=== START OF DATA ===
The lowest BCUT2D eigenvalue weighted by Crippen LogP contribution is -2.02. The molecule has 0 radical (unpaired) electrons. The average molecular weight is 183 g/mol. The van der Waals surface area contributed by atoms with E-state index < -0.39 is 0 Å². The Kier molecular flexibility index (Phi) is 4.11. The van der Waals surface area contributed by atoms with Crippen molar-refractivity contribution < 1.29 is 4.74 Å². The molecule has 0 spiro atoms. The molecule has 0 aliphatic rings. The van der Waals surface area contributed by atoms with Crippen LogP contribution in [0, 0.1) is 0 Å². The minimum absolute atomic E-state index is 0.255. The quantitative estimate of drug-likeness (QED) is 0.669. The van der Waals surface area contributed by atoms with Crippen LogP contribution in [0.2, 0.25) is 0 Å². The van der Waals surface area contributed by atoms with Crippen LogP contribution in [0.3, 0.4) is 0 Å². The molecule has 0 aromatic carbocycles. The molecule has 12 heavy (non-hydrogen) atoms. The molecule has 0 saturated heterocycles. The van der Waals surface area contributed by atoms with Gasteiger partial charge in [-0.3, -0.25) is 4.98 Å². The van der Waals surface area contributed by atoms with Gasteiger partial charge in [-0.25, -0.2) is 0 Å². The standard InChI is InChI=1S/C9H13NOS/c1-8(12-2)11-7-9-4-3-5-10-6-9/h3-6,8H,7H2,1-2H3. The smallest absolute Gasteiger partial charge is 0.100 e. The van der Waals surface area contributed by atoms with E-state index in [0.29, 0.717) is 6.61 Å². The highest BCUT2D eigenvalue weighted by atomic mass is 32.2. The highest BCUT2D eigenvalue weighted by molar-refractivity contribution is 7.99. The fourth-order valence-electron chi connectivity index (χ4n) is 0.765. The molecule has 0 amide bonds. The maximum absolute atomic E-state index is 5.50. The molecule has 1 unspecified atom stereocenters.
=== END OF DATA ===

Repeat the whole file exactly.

The lowest BCUT2D eigenvalue weighted by Crippen LogP contribution is -2.02. The molecule has 0 radical (unpaired) electrons. The average molecular weight is 183 g/mol. The van der Waals surface area contributed by atoms with E-state index < -0.39 is 0 Å². The Kier molecular flexibility index (Phi) is 4.11. The van der Waals surface area contributed by atoms with Crippen molar-refractivity contribution < 1.29 is 4.74 Å². The molecule has 0 spiro atoms. The molecule has 0 aliphatic rings. The van der Waals surface area contributed by atoms with Crippen LogP contribution in [0, 0.1) is 0 Å². The minimum absolute atomic E-state index is 0.255. The quantitative estimate of drug-likeness (QED) is 0.669. The van der Waals surface area contributed by atoms with Crippen LogP contribution in [0.2, 0.25) is 0 Å². The van der Waals surface area contributed by atoms with Crippen LogP contribution in [0.3, 0.4) is 0 Å². The molecule has 0 aromatic carbocycles. The molecule has 12 heavy (non-hydrogen) atoms. The molecule has 0 saturated heterocycles. The van der Waals surface area contributed by atoms with Gasteiger partial charge in [-0.3, -0.25) is 4.98 Å². The van der Waals surface area contributed by atoms with Gasteiger partial charge in [-0.25, -0.2) is 0 Å². The standard InChI is InChI=1S/C9H13NOS/c1-8(12-2)11-7-9-4-3-5-10-6-9/h3-6,8H,7H2,1-2H3. The smallest absolute Gasteiger partial charge is 0.100 e. The van der Waals surface area contributed by atoms with E-state index in [0.29, 0.717) is 6.61 Å². The highest BCUT2D eigenvalue weighted by atomic mass is 32.2. The highest BCUT2D eigenvalue weighted by molar-refractivity contribution is 7.99. The fourth-order valence-electron chi connectivity index (χ4n) is 0.765. The molecule has 0 amide bonds. The maximum absolute atomic E-state index is 5.50. The molecule has 1 unspecified atom stereocenters.